Monday, October 27, 2014

Strengthening Forensic Science in the US

The Organization of Scientific Area Committees (OSAC) began sending out letters to subject matter experts a few weeks ago. OSAC is part of an initiative by NIST and the Department of Justice to strengthen forensic science in the United States.

Of particular interest to the readers of this blog, the IT/Multimedia Scientific Area Committee (SAC) has named and published its committee Chairs. The IT/Multimedia SAC consists of the Speaker Recognition, Imaging Technologies, Digital Evidence, and Facial Identification subcommittees.

I've been telling you that this is coming since the NAS report was published a few years ago. Well. Here it is.

The next press release from the OSAC should contain the names of the subcommittee members as well as the dates/locations for the first SAC meetings.


Friday, October 24, 2014

Amped FIVE Update: new tutorials, DVR formats, and more

Amped Software announced another update today. "First of all the IFrame seek added in the previous version has been improved to work on all filters (with the exception of Frame Selectors).

As usual, we had a lot of our users requesting the conversion of specific DVR formats. In this update we added 3 new DVR formats (PAR, MGV, DRV). PAR and DRV, were already supported but we added a new sub-type as many times files with the same extension actually come in many different flavors. Thanks a lot to everybody who is contributing to the development with requests!

We’ve also included the DVR Screen Capture tool to make it easier to grab the selection of the area.

A lot of our users don’t do actual casework on workstations connected to the Internet. For this reason we just added a message in the menu item Help > Check for Updates On Line which will give you the link where to check if your version is up to date from the browser on another PC.

Finally, we’ve added and updated tutorials to include screenshots from the latest version. Amped FIVE has come a long way since they were written!"


Thursday, October 23, 2014

LEEDIR in use in Pumpkin Riot Probe

This just in from the AP: "Police in New Hampshire are using a relatively new application to collect photos and videos they hope will lead to arrests following weekend chaos at a pumpkin festival.

More than 80 people were arrested after parties got out of hand Saturday in Keene, leading to property destruction and injuries. Police in riot gear used tear gas and pepper balls to control crowds as large as 2,000 people.

Keene police have created a LEEDIR account, or Large Emergency Event Digital Information Repository, where people can send images and videos directly from their smartphones to police.

More than 100 people have already sent files as the investigation by several police agencies continues.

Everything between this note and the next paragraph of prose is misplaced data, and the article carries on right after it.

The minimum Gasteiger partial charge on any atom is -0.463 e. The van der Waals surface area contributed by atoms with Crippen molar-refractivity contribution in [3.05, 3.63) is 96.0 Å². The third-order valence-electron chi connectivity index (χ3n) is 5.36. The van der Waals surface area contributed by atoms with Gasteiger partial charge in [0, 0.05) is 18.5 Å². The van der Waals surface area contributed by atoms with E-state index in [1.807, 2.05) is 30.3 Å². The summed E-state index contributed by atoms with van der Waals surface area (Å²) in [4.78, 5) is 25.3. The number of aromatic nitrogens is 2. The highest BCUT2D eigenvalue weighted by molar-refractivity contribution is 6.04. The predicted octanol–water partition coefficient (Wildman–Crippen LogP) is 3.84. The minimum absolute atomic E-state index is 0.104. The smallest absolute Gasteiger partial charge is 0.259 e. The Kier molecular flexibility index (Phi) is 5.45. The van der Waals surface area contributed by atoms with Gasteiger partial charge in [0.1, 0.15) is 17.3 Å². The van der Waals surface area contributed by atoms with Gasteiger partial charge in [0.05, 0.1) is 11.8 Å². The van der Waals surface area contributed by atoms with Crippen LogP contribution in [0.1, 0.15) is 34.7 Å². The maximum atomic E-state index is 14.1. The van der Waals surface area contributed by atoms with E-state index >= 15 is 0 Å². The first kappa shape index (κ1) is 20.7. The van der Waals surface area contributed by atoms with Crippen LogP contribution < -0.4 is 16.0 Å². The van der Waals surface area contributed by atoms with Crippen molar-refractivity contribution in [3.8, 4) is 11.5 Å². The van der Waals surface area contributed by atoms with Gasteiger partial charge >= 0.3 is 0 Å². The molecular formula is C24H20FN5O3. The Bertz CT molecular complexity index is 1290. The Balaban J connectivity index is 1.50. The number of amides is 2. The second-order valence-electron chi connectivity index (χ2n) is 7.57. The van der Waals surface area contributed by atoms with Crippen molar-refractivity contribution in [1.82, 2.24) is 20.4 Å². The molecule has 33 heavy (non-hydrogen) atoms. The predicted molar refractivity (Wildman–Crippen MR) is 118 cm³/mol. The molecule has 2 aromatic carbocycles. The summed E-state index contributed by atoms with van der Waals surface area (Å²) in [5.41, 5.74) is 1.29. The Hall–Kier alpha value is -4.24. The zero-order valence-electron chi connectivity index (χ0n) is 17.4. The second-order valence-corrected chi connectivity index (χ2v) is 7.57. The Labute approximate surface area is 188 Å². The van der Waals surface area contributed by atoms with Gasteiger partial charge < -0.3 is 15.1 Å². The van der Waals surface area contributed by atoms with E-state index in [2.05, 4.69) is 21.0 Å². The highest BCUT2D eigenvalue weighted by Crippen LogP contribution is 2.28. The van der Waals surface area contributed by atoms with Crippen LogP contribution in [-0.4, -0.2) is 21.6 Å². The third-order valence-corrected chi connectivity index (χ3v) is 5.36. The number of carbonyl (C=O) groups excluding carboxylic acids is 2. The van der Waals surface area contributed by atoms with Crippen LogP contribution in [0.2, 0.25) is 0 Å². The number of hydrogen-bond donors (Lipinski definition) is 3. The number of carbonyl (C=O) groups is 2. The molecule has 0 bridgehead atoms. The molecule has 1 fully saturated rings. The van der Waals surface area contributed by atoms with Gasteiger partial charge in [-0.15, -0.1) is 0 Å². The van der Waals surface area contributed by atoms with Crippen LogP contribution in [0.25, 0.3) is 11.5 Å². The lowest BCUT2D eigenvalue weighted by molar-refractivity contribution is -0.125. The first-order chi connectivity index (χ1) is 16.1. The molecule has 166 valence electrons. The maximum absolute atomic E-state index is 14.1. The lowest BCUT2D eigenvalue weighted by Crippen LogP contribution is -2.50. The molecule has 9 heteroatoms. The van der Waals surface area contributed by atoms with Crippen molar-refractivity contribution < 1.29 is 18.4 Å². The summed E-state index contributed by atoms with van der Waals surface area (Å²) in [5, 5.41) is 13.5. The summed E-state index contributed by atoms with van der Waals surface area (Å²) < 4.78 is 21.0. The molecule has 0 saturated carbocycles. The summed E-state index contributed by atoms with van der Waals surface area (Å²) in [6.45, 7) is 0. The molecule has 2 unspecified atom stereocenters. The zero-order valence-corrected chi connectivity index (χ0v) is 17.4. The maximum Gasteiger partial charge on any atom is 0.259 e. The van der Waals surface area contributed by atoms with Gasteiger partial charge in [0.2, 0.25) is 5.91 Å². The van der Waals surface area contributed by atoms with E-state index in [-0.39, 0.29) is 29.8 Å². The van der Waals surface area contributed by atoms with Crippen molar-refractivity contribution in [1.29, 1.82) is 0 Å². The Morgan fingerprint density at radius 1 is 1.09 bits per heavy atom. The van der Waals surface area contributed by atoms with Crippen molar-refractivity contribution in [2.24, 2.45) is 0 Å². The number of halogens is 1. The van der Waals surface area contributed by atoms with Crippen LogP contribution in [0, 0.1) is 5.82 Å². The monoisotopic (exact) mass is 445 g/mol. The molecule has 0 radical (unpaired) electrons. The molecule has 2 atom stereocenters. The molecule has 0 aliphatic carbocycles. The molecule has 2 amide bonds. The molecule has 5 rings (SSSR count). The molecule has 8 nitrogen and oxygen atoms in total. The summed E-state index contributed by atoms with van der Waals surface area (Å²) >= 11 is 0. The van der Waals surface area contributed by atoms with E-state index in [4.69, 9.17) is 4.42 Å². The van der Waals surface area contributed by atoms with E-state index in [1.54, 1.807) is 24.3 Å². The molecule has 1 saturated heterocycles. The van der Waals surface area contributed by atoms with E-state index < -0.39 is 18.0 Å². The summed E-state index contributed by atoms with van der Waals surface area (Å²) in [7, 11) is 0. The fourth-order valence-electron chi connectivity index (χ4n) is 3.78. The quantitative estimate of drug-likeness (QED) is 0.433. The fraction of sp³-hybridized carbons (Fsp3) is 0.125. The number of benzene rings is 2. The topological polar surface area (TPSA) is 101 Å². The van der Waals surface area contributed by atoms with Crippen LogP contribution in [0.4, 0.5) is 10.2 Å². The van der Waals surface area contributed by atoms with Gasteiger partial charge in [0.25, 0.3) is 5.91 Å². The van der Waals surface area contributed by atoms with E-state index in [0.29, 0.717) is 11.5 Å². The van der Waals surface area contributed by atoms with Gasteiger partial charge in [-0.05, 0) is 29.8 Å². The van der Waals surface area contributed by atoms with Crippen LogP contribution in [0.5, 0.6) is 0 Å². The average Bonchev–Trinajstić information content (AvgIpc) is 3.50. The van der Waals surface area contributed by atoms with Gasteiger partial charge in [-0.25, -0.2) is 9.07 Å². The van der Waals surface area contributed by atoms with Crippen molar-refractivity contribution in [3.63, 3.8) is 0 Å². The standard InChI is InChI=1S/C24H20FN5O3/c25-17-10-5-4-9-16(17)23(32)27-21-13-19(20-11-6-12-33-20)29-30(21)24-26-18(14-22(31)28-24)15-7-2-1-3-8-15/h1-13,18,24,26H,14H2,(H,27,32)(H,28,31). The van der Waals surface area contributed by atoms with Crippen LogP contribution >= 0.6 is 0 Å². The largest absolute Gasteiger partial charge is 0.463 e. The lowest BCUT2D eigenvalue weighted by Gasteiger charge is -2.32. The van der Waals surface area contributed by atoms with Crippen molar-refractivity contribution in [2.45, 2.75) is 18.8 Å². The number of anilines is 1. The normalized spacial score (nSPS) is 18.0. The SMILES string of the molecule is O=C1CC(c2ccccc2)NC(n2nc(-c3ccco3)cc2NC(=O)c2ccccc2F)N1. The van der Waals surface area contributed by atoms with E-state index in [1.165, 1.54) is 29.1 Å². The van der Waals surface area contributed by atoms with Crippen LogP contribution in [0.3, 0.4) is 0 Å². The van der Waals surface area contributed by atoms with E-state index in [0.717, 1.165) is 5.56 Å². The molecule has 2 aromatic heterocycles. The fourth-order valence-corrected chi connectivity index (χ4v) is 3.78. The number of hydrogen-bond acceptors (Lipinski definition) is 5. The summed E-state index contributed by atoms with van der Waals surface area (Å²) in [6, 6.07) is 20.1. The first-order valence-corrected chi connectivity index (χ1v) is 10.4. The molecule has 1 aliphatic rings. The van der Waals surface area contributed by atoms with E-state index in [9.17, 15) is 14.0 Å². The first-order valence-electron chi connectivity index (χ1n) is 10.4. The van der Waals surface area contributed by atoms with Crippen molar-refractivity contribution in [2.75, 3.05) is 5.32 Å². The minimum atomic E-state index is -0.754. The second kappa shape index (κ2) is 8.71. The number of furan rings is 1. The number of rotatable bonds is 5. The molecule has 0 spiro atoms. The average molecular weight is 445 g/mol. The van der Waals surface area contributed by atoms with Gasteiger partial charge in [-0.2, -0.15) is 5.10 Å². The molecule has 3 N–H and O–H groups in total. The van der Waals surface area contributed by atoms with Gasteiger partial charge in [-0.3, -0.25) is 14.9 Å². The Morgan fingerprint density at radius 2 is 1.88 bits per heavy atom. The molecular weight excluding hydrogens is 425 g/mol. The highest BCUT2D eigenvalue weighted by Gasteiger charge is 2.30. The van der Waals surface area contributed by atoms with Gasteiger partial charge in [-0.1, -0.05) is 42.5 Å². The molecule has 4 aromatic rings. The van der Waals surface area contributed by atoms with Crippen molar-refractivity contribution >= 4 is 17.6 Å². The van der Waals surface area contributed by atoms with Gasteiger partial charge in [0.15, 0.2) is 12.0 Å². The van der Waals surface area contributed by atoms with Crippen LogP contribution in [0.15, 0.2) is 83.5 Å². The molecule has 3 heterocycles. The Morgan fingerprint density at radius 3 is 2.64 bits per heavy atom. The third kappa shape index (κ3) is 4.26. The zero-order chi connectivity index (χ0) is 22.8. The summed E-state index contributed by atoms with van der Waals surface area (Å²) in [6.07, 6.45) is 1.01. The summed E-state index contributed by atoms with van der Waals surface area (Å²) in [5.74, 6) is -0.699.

LEEDIR is an online and mobile app that can be activated after a major emergency."

Wednesday, October 22, 2014

FIVE updated

The recent update to Amped Software's FIVE brings a welcome refresh of the Filters panel.

As you scroll down the filter group (left side), the individual filters move along with you - justified to assure that they're in view when you highlight a specific group.

I know, it's a little thing. But it's the little things that make life worth while.

Use the Check for Updates feature to make sure that you have the latest version. There's usually the inclusion of new file format support as a wee bonus.


Tuesday, October 21, 2014

Codes of Ethics

Given Sunday's post about the many people out there claiming to be experts in Forensic Video Analysis, I began wondering if the courts could/should enforce a Code of Ethics.

I think many of the organizations out there for people that do what we do have some sort of statement about ethics or an actual Code of Ethics. The IACIS, for example, has theirs on their membership page.

IACIS Code of Ethics
IACIS members must demonstrate and maintain the highest standards of ethical conduct.

IACIS members must:

  • Maintain the highest level of objectivity in all forensic examinations and accurately present the facts involved.
  • Thoroughly examine and analyze the evidence in a case.
  • Conduct examinations based upon established, validated principles.
  • Render opinions having a basis that is demonstratively reasonable.
  • Not withhold any findings, whether inculpatory or exculpatory, that would cause the facts of a case to be misrepresented or distorted.
  • Never misrepresent credentials, education, training, and experience or membership status.
How incredibly refreshing.

But, can an examiner accurately present the facts involved if they don't understand the science behind the tools and techniques that they employ? Can an examiner thoroughly examine and analyze the evidence if they don't have the appropriate tools - or those tools are out of date? Can "it just doesn't look right to me" be an established and valid principle? Is demonstratively reasonable too much to ask? Does your inclusion on the Superior Court's list of experts sufficient proof of your training, experience, and education?

To pull something like this off at the Superior Court level, it would take a court panel and judge that invests a bit of time to see what's out there in terms of gear, what the science says, who's doing what, and etc. 

I understand that the Courts are massively overworked. But, if you put a list out there, it should mean something. Sadly, the video/image section of LA County's list needs a bit of trimming.